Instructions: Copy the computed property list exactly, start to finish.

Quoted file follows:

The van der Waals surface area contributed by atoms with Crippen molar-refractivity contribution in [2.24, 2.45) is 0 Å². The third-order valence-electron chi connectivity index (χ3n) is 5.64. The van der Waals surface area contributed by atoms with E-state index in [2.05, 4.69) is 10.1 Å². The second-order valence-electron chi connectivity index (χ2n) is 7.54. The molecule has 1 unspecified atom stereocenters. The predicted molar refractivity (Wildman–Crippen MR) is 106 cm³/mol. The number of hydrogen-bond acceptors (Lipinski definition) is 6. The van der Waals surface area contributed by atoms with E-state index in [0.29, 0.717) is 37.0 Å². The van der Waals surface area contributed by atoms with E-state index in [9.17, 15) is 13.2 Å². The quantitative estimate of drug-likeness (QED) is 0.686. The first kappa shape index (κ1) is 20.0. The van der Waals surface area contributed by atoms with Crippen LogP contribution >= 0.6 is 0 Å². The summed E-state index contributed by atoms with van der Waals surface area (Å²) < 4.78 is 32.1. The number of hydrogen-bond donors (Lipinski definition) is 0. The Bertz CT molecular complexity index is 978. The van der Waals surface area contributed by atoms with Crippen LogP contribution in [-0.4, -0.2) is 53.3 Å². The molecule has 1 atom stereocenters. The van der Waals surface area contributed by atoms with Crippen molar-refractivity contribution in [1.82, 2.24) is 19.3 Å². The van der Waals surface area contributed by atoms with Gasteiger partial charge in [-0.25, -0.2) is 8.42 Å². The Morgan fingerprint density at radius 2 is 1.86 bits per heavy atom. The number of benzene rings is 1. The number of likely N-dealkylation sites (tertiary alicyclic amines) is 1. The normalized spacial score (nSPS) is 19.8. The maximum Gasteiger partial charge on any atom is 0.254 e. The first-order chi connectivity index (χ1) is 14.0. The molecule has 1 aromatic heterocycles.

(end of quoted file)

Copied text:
The van der Waals surface area contributed by atoms with Crippen molar-refractivity contribution in [2.24, 2.45) is 0 Å². The third-order valence-electron chi connectivity index (χ3n) is 5.64. The van der Waals surface area contributed by atoms with E-state index in [2.05, 4.69) is 10.1 Å². The second-order valence-electron chi connectivity index (χ2n) is 7.54. The molecule has 1 unspecified atom stereocenters. The predicted molar refractivity (Wildman–Crippen MR) is 106 cm³/mol. The number of hydrogen-bond acceptors (Lipinski definition) is 6. The van der Waals surface area contributed by atoms with E-state index in [0.29, 0.717) is 37.0 Å². The van der Waals surface area contributed by atoms with E-state index in [9.17, 15) is 13.2 Å². The quantitative estimate of drug-likeness (QED) is 0.686. The first kappa shape index (κ1) is 20.0. The van der Waals surface area contributed by atoms with Crippen LogP contribution >= 0.6 is 0 Å². The summed E-state index contributed by atoms with van der Waals surface area (Å²) < 4.78 is 32.1. The number of hydrogen-bond donors (Lipinski definition) is 0. The Bertz CT molecular complexity index is 978. The van der Waals surface area contributed by atoms with Crippen LogP contribution in [-0.4, -0.2) is 53.3 Å². The molecule has 1 atom stereocenters. The van der Waals surface area contributed by atoms with Crippen molar-refractivity contribution in [1.82, 2.24) is 19.3 Å². The van der Waals surface area contributed by atoms with Gasteiger partial charge in [-0.25, -0.2) is 8.42 Å². The Morgan fingerprint density at radius 2 is 1.86 bits per heavy atom. The number of benzene rings is 1. The number of likely N-dealkylation sites (tertiary alicyclic amines) is 1. The normalized spacial score (nSPS) is 19.8. The maximum Gasteiger partial charge on any atom is 0.254 e. The first-order chi connectivity index (χ1) is 14.0. The molecule has 1 aromatic heterocycles.